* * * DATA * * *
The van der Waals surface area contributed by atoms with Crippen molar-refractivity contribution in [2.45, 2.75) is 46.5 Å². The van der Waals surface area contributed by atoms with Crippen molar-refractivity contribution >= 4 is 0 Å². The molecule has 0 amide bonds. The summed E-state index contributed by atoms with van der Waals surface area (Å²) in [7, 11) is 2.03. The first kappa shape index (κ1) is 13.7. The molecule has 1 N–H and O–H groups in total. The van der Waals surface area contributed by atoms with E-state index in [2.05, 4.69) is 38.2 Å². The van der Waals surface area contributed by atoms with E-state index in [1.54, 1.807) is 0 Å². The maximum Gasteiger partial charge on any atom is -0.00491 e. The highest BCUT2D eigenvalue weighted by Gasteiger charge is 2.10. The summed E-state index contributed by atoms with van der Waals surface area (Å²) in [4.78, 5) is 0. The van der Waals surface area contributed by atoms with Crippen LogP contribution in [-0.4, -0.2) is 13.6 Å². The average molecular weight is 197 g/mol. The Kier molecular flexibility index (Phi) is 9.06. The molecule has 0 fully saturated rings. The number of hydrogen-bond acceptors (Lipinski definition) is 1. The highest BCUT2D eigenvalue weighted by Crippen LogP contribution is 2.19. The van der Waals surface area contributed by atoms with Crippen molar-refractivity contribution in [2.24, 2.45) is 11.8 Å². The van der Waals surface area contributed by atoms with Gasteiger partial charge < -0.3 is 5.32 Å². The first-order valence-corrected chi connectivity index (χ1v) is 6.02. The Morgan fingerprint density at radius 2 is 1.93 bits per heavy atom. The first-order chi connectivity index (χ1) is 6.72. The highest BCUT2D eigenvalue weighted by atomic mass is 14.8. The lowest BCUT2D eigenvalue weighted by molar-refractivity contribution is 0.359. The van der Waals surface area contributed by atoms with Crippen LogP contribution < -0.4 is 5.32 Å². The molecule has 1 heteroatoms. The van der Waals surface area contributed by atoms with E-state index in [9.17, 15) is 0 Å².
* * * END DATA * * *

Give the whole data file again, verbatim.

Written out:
The van der Waals surface area contributed by atoms with Crippen molar-refractivity contribution in [2.45, 2.75) is 46.5 Å². The van der Waals surface area contributed by atoms with Crippen molar-refractivity contribution >= 4 is 0 Å². The molecule has 0 amide bonds. The summed E-state index contributed by atoms with van der Waals surface area (Å²) in [7, 11) is 2.03. The first kappa shape index (κ1) is 13.7. The molecule has 1 N–H and O–H groups in total. The van der Waals surface area contributed by atoms with E-state index in [2.05, 4.69) is 38.2 Å². The van der Waals surface area contributed by atoms with E-state index in [1.54, 1.807) is 0 Å². The maximum Gasteiger partial charge on any atom is -0.00491 e. The highest BCUT2D eigenvalue weighted by Gasteiger charge is 2.10. The summed E-state index contributed by atoms with van der Waals surface area (Å²) in [4.78, 5) is 0. The van der Waals surface area contributed by atoms with Crippen LogP contribution in [-0.4, -0.2) is 13.6 Å². The average molecular weight is 197 g/mol. The Kier molecular flexibility index (Phi) is 9.06. The molecule has 0 fully saturated rings. The number of hydrogen-bond acceptors (Lipinski definition) is 1. The highest BCUT2D eigenvalue weighted by Crippen LogP contribution is 2.19. The van der Waals surface area contributed by atoms with Crippen molar-refractivity contribution in [2.24, 2.45) is 11.8 Å². The van der Waals surface area contributed by atoms with Gasteiger partial charge < -0.3 is 5.32 Å². The first-order valence-corrected chi connectivity index (χ1v) is 6.02. The Morgan fingerprint density at radius 2 is 1.93 bits per heavy atom. The first-order chi connectivity index (χ1) is 6.72. The highest BCUT2D eigenvalue weighted by atomic mass is 14.8. The lowest BCUT2D eigenvalue weighted by molar-refractivity contribution is 0.359. The van der Waals surface area contributed by atoms with Crippen LogP contribution < -0.4 is 5.32 Å². The molecule has 1 heteroatoms. The van der Waals surface area contributed by atoms with E-state index in [9.17, 15) is 0 Å².